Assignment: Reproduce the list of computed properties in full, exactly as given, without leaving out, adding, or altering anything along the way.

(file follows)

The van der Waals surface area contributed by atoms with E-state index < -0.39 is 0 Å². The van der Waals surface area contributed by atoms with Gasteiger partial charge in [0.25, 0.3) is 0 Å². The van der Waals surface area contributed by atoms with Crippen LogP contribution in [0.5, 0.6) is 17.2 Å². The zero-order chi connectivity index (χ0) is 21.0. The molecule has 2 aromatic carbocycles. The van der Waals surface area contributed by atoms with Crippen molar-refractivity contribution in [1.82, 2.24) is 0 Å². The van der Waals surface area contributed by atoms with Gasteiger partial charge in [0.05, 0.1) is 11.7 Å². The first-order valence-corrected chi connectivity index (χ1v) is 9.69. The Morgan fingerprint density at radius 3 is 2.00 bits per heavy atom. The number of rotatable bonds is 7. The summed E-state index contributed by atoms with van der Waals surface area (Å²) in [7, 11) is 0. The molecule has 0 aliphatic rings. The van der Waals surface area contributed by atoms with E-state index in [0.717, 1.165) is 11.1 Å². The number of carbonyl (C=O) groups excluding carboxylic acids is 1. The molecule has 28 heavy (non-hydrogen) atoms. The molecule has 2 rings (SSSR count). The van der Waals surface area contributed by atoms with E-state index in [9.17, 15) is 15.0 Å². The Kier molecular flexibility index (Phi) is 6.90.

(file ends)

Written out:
The van der Waals surface area contributed by atoms with E-state index < -0.39 is 0 Å². The van der Waals surface area contributed by atoms with Gasteiger partial charge in [0.25, 0.3) is 0 Å². The van der Waals surface area contributed by atoms with Crippen LogP contribution in [0.5, 0.6) is 17.2 Å². The zero-order chi connectivity index (χ0) is 21.0. The molecule has 2 aromatic carbocycles. The van der Waals surface area contributed by atoms with Crippen molar-refractivity contribution in [1.82, 2.24) is 0 Å². The van der Waals surface area contributed by atoms with Gasteiger partial charge in [0.05, 0.1) is 11.7 Å². The first-order valence-corrected chi connectivity index (χ1v) is 9.69. The Morgan fingerprint density at radius 3 is 2.00 bits per heavy atom. The number of rotatable bonds is 7. The summed E-state index contributed by atoms with van der Waals surface area (Å²) in [7, 11) is 0. The molecule has 0 aliphatic rings. The van der Waals surface area contributed by atoms with E-state index in [0.717, 1.165) is 11.1 Å². The number of carbonyl (C=O) groups excluding carboxylic acids is 1. The molecule has 28 heavy (non-hydrogen) atoms. The molecule has 2 rings (SSSR count). The van der Waals surface area contributed by atoms with E-state index in [9.17, 15) is 15.0 Å². The Kier molecular flexibility index (Phi) is 6.90.